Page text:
This John Judis piece got lost in my browser tabs over the weekend, but his piece has a longer shelf life than the headline stuff I usually cover. His headline reads, “The Middle East That France and Britain Drew Is Finally Unravelling — And there’s very little the U.S. can do to stop it.”
Of course, as I’ve argued since the run-up to the Iraq War, we have zero interest in maintaining or helping to maintain century-old Franco-British lines in the sand, but Judis has put together a readable summary of just how bad those lines are:
These lands had always contained a mix of religions and ethnicities, but in setting out borders and establishing their rule, the British and French deepened sectarian and ethnic divisions. The new state of Iraq included the Kurds in the North (who were Sunni Muslims, but not Arabs), who had been promised partial autonomy earlier by the French; Sunnis in the center and west, whose leaders the British and the British-appointed king turned into the country’s comprador ruling class; and the Shiites in the South, who were aligned with Iran, and who had been at odds with the Sunnis for centuries. After the British took power, a revolt broke out that the British brutally suppressed, but resentment toward the British and toward the central government in Baghdad persisted. In the new state of Transjordan (which later became Jordan), the British installed the son of a Saudi ruler to preside over the Bedouin population; and in Palestine, it promised the Jews a homeland and their own fledgling state within a state under the Balfour Declaration while promising only civil and religious rights to the Palestinian Arabs who made up the overwhelming majority of inhabitants.
In the new state of Lebanon, the French elevated the Christian Maronites into the country’s ruling elite, and created borders that gave them a slight majority over the Shia and Sunni Muslims. In the land that became Syria, the French initially separated the Alawites (from whom the Assad family would descend) and the Druze into their own states and empowered the urban Sunni Muslims in Damascus and Aleppo. During World War II, Syria was finally united in the state that exists today.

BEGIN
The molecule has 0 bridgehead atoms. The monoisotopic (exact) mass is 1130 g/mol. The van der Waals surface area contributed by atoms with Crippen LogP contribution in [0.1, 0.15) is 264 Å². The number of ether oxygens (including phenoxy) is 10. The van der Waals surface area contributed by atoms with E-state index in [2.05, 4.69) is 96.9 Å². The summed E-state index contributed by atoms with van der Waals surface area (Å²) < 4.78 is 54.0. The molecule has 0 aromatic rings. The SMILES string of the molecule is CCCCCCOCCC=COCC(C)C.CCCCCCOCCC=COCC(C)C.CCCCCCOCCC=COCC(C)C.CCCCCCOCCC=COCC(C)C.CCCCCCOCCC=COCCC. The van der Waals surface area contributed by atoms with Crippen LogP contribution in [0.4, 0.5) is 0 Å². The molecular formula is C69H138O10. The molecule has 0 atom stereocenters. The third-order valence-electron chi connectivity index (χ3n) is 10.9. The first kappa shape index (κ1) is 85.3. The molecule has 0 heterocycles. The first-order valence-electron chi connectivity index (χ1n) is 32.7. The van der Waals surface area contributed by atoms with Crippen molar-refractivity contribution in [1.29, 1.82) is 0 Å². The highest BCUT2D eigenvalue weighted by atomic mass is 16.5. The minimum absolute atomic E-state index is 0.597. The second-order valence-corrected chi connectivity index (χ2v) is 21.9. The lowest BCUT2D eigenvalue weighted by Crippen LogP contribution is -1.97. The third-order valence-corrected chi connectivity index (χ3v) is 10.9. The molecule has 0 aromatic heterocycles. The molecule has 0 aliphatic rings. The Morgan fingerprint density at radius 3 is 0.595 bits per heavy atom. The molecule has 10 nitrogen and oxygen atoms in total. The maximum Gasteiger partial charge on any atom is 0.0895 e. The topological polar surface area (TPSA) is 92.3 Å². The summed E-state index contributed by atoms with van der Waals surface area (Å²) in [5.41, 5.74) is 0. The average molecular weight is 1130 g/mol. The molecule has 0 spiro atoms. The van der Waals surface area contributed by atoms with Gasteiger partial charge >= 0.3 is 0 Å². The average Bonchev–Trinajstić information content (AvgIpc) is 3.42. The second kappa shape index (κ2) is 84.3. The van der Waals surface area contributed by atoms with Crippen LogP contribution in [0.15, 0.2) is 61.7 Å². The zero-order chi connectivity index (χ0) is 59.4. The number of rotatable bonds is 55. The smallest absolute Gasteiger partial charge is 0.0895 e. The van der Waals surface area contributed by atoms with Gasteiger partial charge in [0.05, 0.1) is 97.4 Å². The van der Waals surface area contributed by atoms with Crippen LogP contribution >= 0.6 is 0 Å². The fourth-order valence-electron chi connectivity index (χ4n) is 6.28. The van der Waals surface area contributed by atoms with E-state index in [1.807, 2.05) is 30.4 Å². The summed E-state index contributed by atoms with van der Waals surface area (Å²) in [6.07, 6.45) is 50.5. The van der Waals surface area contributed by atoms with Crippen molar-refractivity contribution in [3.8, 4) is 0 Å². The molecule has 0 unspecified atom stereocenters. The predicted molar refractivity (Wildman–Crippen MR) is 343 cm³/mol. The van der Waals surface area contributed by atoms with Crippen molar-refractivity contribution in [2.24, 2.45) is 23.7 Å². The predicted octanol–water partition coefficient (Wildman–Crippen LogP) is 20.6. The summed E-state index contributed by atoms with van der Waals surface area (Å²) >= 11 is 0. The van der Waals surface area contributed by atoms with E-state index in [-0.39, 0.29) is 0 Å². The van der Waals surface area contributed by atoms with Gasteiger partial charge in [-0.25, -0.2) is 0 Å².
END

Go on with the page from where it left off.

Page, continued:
From the beginning, these newly created states were engulfed by riots, revolts, and even civil war.
By definition, it takes foreign powers to make colonial states. When the foreigners withdraw, the post-colonial states are left to their own devices — in the absence of the hated foreign oppressor to keep them even marginally united. From Sub Saharan Africa, through the British and French mandates, to the bloody partition of the Indian subcontinent, this story has played out again and again and again.
Saddam Hussein was able to keep the lid on Iraq, until we came in to upset the Arab world’s applecart in the wake of the 9/11 attacks. That I believe was still the right thing to do. But Bush was too narrow-minded to rethink anything about Araby, and Rumsfeld was too wedded to his “light footprint” war theories. Then just when we’d managed to sort out some of our errors, Obama allowed the progress we’d made to wither away in what amounted to a fit of foreign policy pique.
Then on a smaller scale, in Libya Obama repeated Bush’s mistakes. This time however, our footprint was so light that we accomplished nothing but to destroy the Libyan state without even the pretense of replacing it with anything else. In Egypt Obama managed to switch sides two or three times without ever picking a winner. Stupid diplomacy followed by stupider war followed by hardly any diplomacy at all — which means right now, when we could use as much leverage in the Middle East as possible, we have less leverage than at any time since before the Second World War.
It’s impossible to say what will take the place of the post-WWI mandate areas, but it’s also impossible to say that it won’t be ugly.